WASHINGTON — Do you prefer old-fashioned print books or downloading stories on a tablet when it comes to teaching your kids to read? One study offers a warning when it comes to the more modern option: digital books could actually harm young children’s learning, it turns out. That is, unless the e-books have features added to the content specifically intended to improve comprehension.
Researchers found overall, however, that early readers are less likely to understand picture books when they read the digital version. But the findings, published in the journal Review of Educational Research, show that when digital picture books contain the right enhancements that reinforce the story content, they actually outperform their print counterparts.
For the study, research team analyzed the results of 39 previous studies including a total of 1,812 children between ages 1 and 8. They compared children’s story comprehension and vocabulary learning when they read a book on paper compared to on screen. Also assessed were the effects of story-related enhancements in digital books, the presence of a dictionary, and the role of adult support.
The bulk of the studies were carried out between 2010 and 2019, and for the greater the part, in the last four years of that time span.
“The wide availability of digital reading options and the rich tradition of children’s print books beg the question of which reading format is better suited for young readers’ learning,” says study co-author Natalia Kucirkova, a professor of early childhood development at the University of Stavanger in Norway and The Open University in Britain, in a statement. “We found that when the print and digital versions of a book are practically the same and differ only in the voice-over or highlighted print as additional features in the digital book, then print outperforms digital.”
Kucirkova report that the digital device itself — and sometimes digital enhancements that are not aligned with the story content, such as a dictionary — interfere with children’s comprehension. But when digital enhancements are designed to increase children’s ability to make sense of the narrative — for example, by prompting children’s background knowledge to understand the story or providing additional explanations of story events — digital books not only outweigh the negative effects of the digital device but also outperform print books on children’s story comprehension.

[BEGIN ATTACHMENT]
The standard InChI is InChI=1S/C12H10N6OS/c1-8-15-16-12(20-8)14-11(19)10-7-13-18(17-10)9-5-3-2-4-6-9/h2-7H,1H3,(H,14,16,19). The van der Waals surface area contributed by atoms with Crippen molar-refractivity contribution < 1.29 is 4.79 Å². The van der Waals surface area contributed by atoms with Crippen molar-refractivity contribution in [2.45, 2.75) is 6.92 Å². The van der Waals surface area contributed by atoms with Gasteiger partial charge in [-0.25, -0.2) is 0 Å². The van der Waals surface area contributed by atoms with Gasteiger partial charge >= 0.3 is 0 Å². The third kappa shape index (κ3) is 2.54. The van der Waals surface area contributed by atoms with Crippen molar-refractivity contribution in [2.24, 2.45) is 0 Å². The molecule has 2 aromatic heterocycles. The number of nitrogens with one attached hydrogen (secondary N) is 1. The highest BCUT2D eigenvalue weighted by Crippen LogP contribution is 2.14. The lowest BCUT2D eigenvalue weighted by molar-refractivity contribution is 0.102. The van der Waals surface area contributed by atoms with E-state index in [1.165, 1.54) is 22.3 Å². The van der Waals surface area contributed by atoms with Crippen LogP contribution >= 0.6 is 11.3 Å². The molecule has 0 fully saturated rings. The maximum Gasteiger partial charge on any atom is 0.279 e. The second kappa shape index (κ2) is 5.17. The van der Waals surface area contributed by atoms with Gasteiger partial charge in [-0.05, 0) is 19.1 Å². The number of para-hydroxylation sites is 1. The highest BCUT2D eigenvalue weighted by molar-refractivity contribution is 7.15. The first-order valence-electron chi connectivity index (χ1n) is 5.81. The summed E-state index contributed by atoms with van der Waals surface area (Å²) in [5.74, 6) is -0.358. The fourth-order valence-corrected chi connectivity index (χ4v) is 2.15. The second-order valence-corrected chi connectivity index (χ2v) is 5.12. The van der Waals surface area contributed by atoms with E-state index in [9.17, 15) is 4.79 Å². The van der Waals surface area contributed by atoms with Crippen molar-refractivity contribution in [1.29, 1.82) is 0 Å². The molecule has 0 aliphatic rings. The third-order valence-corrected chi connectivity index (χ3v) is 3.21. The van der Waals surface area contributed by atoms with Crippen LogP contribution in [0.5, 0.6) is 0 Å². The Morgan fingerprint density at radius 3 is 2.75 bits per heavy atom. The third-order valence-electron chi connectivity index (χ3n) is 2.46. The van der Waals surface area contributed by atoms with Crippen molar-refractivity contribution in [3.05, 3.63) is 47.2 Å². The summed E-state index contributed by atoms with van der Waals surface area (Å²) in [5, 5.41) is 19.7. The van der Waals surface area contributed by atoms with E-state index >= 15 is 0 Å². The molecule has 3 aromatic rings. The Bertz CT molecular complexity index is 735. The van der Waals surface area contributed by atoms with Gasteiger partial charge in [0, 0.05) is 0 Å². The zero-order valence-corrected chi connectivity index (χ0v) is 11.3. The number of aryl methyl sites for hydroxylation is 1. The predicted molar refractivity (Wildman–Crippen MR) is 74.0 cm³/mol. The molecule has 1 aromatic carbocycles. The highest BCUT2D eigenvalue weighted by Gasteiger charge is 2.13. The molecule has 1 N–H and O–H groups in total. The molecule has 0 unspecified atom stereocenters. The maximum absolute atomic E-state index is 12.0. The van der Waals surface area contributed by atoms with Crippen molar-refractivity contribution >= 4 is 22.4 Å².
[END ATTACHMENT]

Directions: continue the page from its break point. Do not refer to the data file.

“Our overall findings may reflect the rather low quality of enhancements in the digital books available for young children,” explains Kucirkova. “Many digitized versions of picture books are inferior to the print version, yet young children widely use them.”
More distractions on e-books take away from a child’s ability to understand content
With a few exceptions, the commercially-published digital books in the studies do not include storytelling techniques that adults provide during book sharing. For instance, attracting children’s attention to the main story elements and focusing their attention on the chain of story events.
“If we want to support all children, we need to understand the impact of digital books and make them of higher quality,” says Kucirkova. “Digital books are low-cost to access and thus more readily available to students from disadvantaged backgrounds. Furthermore, we can customize digital books to a child’s level of learning by including interactive features responsive to the child.”
Researchers note that children from lower-income families are also more likely to suffer negative effects from using e-books. The study, however, doesn’t explain why.
“For reasons that need to be clarified by additional research, our meta-analysis shows that children from disadvantaged socio-economic backgrounds are more likely to be distracted from story content on digital books by their interactive features and by the reading devices themselves,” says study co-author Adriana Bus, a professor at the University of Stavanger. “As a result, these children are experiencing the most difficulty comprehending digital picture books.”
The authors say that e-books may be more effective than print books for enhancing children’s vocabulary if the digital books use a dictionary that defines infrequently used words and expressions. But digital dictionary features hinder can children’s ability to understand the story they are reading, indicating that focusing attention on word meanings distracts children’s attention from the story content.
“Makers of children’s digital books need to be careful about the enhancements they make, and educators and parents need to choose carefully which digital books young children read,” says Kucirkova. “Internationally, it is important to promote the production of exemplary prototypes including text in a range of languages and provide incentives to publishers, authors, designers, and illustrators to change the status quo. This is further evidence that digital book designers need to exercise caution with seemingly small and popular additions that may be helpful for isolated outcomes such as vocabulary learning but hinder the reading session overall.”
SWNS writer Stephen Beech contributed to this report.